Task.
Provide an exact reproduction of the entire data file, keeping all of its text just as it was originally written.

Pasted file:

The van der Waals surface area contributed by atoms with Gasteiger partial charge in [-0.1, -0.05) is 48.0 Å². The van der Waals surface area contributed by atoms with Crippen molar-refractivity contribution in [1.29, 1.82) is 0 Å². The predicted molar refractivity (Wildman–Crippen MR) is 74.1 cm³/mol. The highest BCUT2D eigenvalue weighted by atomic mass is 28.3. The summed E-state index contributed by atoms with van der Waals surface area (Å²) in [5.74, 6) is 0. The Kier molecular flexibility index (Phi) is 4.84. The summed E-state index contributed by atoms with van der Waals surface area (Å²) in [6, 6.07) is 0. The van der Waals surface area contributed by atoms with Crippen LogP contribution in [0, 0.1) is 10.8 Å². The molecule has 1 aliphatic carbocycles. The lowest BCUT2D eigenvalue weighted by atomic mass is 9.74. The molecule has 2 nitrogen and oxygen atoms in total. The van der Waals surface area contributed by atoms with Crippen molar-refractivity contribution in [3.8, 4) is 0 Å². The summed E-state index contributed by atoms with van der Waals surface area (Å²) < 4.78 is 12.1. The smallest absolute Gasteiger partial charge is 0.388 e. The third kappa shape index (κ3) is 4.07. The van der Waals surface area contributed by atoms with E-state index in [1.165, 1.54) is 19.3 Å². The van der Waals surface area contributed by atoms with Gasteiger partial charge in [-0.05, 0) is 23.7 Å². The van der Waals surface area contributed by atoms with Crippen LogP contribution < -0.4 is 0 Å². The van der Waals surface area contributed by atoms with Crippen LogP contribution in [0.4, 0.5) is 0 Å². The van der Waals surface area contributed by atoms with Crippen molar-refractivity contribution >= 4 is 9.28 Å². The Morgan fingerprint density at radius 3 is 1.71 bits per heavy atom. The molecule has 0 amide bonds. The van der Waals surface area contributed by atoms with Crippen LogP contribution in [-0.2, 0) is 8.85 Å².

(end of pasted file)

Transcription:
The van der Waals surface area contributed by atoms with Gasteiger partial charge in [-0.1, -0.05) is 48.0 Å². The van der Waals surface area contributed by atoms with Crippen molar-refractivity contribution in [1.29, 1.82) is 0 Å². The predicted molar refractivity (Wildman–Crippen MR) is 74.1 cm³/mol. The highest BCUT2D eigenvalue weighted by atomic mass is 28.3. The summed E-state index contributed by atoms with van der Waals surface area (Å²) in [5.74, 6) is 0. The Kier molecular flexibility index (Phi) is 4.84. The summed E-state index contributed by atoms with van der Waals surface area (Å²) in [6, 6.07) is 0. The van der Waals surface area contributed by atoms with Crippen LogP contribution in [0, 0.1) is 10.8 Å². The molecule has 1 aliphatic carbocycles. The lowest BCUT2D eigenvalue weighted by atomic mass is 9.74. The molecule has 2 nitrogen and oxygen atoms in total. The van der Waals surface area contributed by atoms with Crippen molar-refractivity contribution in [3.8, 4) is 0 Å². The summed E-state index contributed by atoms with van der Waals surface area (Å²) < 4.78 is 12.1. The smallest absolute Gasteiger partial charge is 0.388 e. The third kappa shape index (κ3) is 4.07. The van der Waals surface area contributed by atoms with E-state index in [1.165, 1.54) is 19.3 Å². The van der Waals surface area contributed by atoms with Gasteiger partial charge in [-0.05, 0) is 23.7 Å². The van der Waals surface area contributed by atoms with Crippen LogP contribution < -0.4 is 0 Å². The van der Waals surface area contributed by atoms with Crippen LogP contribution in [0.4, 0.5) is 0 Å². The van der Waals surface area contributed by atoms with Crippen molar-refractivity contribution >= 4 is 9.28 Å². The Morgan fingerprint density at radius 3 is 1.71 bits per heavy atom. The molecule has 0 amide bonds. The van der Waals surface area contributed by atoms with Crippen LogP contribution in [-0.2, 0) is 8.85 Å².